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The US District Court for the Northern District of Illinois has refused to dismiss a lawsuit from AbbVie which alleges Icelandic pharmaceutical company Alvotech infringed patents related to its arthritis drug Humira.
Alvotech had notified AbbVie that it intended to develop a biosimilar of Humira—referred to as AVT02—in Autumn 2020, which prompted AbbVie to file three lawsuits against Alvotech earlier this year.
Alvotech moved to dismiss the infringement suit, arguing that the Biosimilar Price Competition and Innovation Act (“BPCIA”) requires AbbVie to sue its subsidiary Alvotech USA instead.
As Alvotech USA is based in Virginia, Alvotech also moved to have the suit dismissed for lack of venue.
AbbVie maintained that its suit against Alvotech was justified as it is the entity that will engage in the manufacture, commercialization and marketing of AVT02, not Alvotech USA.
The Illinois court agreed with Abbvie, denying Alvotech’s motion to dismiss in an order submitted on Monday 23 August.
Alvotech argued that Alvotech USA should be the defendant in the lawsuit as it is the company listed as the “subsection applicant” on the Abbreviated Biologics License Application (aBLA) form.
As Alvotech is not listed under the “subsection applicant” of the aBLA form, it cannot be the “submitter” of the application, the company claimed.
The court dismissed this argument, citing the US Court of Appeals for the Federal Circuit’s Rosuvastatin decision in 2012 which states: “Parties actively involved in preparing the Abbreviated New Drug Application’s (ANDA) are deemed to have submitted the ANDA, regardless of whether they are the named applicant”.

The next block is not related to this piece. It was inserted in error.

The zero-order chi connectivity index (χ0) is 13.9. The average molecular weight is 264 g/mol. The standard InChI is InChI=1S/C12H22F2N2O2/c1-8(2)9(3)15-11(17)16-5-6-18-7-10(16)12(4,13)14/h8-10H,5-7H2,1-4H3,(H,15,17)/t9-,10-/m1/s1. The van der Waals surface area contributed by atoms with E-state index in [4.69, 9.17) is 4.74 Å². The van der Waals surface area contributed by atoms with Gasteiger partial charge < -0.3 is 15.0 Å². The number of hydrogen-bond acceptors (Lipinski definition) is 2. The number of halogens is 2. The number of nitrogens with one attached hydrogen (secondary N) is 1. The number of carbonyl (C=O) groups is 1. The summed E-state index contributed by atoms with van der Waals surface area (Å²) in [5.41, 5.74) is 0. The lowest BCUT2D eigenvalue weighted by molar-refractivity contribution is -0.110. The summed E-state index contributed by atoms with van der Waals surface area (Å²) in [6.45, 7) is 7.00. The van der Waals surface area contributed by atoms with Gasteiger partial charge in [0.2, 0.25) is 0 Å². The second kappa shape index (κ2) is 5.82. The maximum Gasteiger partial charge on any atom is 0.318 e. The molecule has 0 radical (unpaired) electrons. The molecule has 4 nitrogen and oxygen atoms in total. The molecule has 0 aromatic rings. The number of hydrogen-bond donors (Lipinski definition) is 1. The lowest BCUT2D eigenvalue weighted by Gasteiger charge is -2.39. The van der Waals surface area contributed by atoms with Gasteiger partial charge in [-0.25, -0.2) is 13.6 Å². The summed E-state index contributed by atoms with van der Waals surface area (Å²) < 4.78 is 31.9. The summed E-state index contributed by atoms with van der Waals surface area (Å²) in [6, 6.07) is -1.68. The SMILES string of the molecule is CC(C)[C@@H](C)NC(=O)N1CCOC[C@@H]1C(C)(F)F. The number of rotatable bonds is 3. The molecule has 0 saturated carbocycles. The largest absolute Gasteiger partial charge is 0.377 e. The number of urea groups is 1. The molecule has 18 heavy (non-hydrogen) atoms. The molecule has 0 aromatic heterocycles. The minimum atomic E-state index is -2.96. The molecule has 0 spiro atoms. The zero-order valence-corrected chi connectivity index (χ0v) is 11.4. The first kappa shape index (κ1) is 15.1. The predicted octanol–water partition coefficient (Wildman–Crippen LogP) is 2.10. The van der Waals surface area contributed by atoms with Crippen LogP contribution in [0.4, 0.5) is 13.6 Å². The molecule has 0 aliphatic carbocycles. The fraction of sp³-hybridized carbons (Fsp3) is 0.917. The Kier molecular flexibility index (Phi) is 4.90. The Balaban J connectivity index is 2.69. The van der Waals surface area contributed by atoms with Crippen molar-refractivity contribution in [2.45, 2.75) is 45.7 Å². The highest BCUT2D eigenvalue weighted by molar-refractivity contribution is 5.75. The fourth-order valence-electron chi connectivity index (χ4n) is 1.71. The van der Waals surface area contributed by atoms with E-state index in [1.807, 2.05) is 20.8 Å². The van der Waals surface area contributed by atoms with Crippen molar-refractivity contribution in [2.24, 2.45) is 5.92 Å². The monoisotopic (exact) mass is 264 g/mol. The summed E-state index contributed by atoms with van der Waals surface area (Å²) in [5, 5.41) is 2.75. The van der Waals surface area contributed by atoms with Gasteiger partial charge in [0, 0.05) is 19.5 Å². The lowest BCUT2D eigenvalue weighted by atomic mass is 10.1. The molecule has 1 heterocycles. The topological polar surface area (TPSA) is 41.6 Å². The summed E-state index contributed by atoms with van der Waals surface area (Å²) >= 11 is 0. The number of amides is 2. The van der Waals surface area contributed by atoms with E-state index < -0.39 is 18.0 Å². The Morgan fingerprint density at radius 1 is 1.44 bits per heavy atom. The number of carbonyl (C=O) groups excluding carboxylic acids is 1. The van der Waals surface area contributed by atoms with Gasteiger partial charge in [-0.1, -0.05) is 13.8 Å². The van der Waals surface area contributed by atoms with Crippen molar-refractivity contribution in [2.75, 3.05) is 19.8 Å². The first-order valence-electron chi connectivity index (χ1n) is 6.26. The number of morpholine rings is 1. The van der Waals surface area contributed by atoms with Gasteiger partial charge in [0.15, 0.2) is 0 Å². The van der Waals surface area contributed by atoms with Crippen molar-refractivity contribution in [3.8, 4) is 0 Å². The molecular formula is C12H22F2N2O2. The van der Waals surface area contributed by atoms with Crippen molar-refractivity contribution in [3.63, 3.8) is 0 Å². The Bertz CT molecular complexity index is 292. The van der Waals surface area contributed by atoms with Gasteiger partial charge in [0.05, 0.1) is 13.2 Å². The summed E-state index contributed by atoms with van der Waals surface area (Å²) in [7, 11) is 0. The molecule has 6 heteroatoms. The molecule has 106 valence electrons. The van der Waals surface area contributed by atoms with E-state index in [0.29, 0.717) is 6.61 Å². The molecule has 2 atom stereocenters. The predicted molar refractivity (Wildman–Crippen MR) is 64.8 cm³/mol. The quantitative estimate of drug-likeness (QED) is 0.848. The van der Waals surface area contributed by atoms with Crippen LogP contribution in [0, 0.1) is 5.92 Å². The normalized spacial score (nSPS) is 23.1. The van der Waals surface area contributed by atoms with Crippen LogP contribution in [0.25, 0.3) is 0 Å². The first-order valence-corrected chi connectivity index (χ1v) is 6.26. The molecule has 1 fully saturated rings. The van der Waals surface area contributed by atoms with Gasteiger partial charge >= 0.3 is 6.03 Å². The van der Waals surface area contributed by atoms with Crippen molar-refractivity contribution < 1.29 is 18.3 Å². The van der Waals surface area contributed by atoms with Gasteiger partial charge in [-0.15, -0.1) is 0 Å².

As the BPCIA aBLA procedure is based on the generic drug approval application process outlined in the Hatch-Waxman Act, it held that Alvotech could be deemed to have submitted the application.
AbbVie pointed to a number of courts that have adopted the broader interpretation of the word “submitted”, including in Allergan, Inc. v. Teva Pharmaceuticals USA where a Texas court had denied a motion to dismiss the suit for similar reasons.
Quoting the Texas court’s decision, Abbvie said: “[if an] entity submits an ANDA if it participates in the preparation of the ANDA and intends to benefit directly from the ANDA by selling the ANDA product upon approval.”
The Court sided with AbbVie, agreeing that Alvotech created and prepared the information and was the “submitter” of the aBLA.
In August 2020, Alvotech announced that it would be partnering with Teva Pharmaceuticals for the commercialisation of the drug in the US.
In order to start the process, Alvotech submitted its aBLA and notified AbbVie of the submission, identifying four patents to be litigated first and a further sixty-two to be litigated later.
AbbVie filed its first lawsuit against Alvotech in March 2021 alleging that the Reykjavik-based company stole trade secrets related to Humira, and followed with its first infringement suit in April.
Abbvie also launched a second suit against Alvotech in May with the Illinois court related to 62 more Humira patents not listed in the first suit.
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US District Court for the Northern District of Illinois, Alvotech hf, AbbVie, BPCIA, Allergan, Teva Pharmaceuticals, biosimilars